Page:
February 10, 1999
MEMORANDUM TO: OPINION LEADERS
FROM: GARY SCHMITT
Press reports indicate,
however, that talks at Rambouillet and current plans for implementing
a peace accord will not meet these basic tenets. Instead, Serb army and
police will be allowed to remain in Kosovo, Kosovar autonomy will be less
than what it enjoyed previously, and Milosevic's legitimacy will be reaffirmed
as we make him a "partner" in final settlement.
This need not be.
NATO has the power to dictate the terms of a just and workable settlement.
But instead, the U.S. and NATO are handing off responsibility for negotiating
an end to the conflict to the Contact Group consisting of, among others,
France and Russia, just as they are handing off the subsequent supervision
of Serbian paramilitary forces to unarmed and therefore, ineffectual OSCE
monitors. Instead of resolving this conflict in a decisive fashion, the
Clinton Administration is creating a situation in which the U.S.-led NATO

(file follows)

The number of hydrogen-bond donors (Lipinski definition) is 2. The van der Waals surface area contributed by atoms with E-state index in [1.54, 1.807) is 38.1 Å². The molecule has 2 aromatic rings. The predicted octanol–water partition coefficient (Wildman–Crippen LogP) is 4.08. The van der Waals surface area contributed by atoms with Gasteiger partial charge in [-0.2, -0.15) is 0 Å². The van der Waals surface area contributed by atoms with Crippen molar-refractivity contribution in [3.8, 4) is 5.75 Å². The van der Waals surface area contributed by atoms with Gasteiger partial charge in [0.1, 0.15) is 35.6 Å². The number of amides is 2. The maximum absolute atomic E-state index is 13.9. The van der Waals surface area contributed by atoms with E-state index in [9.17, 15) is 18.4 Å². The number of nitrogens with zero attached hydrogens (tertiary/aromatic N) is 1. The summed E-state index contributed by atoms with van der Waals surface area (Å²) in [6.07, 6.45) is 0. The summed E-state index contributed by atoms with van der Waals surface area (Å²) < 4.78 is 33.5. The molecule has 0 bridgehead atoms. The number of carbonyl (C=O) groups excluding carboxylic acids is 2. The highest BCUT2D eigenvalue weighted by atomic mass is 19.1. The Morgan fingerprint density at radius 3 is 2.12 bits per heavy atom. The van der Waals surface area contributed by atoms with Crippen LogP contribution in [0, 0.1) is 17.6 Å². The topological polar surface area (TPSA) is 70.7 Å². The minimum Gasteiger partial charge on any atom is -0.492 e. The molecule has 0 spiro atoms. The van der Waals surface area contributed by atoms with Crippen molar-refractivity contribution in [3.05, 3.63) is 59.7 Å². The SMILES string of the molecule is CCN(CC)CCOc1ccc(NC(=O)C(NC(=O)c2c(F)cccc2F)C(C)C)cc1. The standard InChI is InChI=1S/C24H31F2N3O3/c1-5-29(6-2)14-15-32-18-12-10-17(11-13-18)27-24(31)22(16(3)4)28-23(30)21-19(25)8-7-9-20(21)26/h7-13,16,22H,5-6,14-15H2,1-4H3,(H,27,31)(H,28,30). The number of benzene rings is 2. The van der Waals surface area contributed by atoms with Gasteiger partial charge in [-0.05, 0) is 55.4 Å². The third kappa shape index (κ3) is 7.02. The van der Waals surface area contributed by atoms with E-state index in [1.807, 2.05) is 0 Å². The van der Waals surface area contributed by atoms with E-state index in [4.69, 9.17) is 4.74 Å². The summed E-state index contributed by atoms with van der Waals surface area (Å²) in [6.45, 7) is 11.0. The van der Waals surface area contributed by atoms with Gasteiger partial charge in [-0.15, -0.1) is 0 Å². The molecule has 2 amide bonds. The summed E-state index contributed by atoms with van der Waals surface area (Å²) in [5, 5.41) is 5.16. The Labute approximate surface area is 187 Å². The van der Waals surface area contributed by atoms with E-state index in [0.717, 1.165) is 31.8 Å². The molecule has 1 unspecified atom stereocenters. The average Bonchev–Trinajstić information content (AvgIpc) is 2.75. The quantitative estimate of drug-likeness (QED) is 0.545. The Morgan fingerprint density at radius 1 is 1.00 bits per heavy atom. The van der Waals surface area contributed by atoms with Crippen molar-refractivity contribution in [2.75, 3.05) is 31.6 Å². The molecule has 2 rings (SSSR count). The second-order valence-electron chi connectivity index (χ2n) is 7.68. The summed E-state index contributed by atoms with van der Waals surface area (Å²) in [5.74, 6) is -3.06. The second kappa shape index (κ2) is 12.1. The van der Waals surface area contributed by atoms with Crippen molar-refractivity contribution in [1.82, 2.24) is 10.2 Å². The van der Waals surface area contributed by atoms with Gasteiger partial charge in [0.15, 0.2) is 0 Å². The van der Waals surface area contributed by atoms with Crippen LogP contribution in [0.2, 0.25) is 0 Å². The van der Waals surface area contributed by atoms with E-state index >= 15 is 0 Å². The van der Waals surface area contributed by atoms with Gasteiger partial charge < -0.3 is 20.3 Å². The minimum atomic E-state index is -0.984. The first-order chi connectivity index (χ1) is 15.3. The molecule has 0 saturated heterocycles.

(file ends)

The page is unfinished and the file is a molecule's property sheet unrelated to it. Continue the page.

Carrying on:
will be acting as neutral arbiter in a conflict clearly started by Serbia
and will be trimming its policies to placate Russian and French domestic
a legitimate concern about the possibility of American troops getting
mired down in Kosovo. The solution to that problem, however, is not to
avoid deploying U.S. and NATO troops but to deploy them in service of
a decisive and strategically sound policy. At the moment, NATO has given
Milosevic a veto over the outcome of the talks by declaring that it would
not send troops into Kosovo until a political agreement has been reached.
If we want to avoid a muddled agreement which will satisfy no one and,
accordingly, require an indefinite stay by American and NATO troops in
Kosovo, then, the administration should stop avoiding its leadership responsibilities.
NATO should fix the terms of the final agreement so as to insure an end
to Milosevic's rule over Kosovo.
By his actions, Milosevic
has lost all legitimate rights to have a say about Kosovo's future. And
a Kosovo free of Serb troops and his rule is the best way to minimize
the size and duration of an American troop deployment there.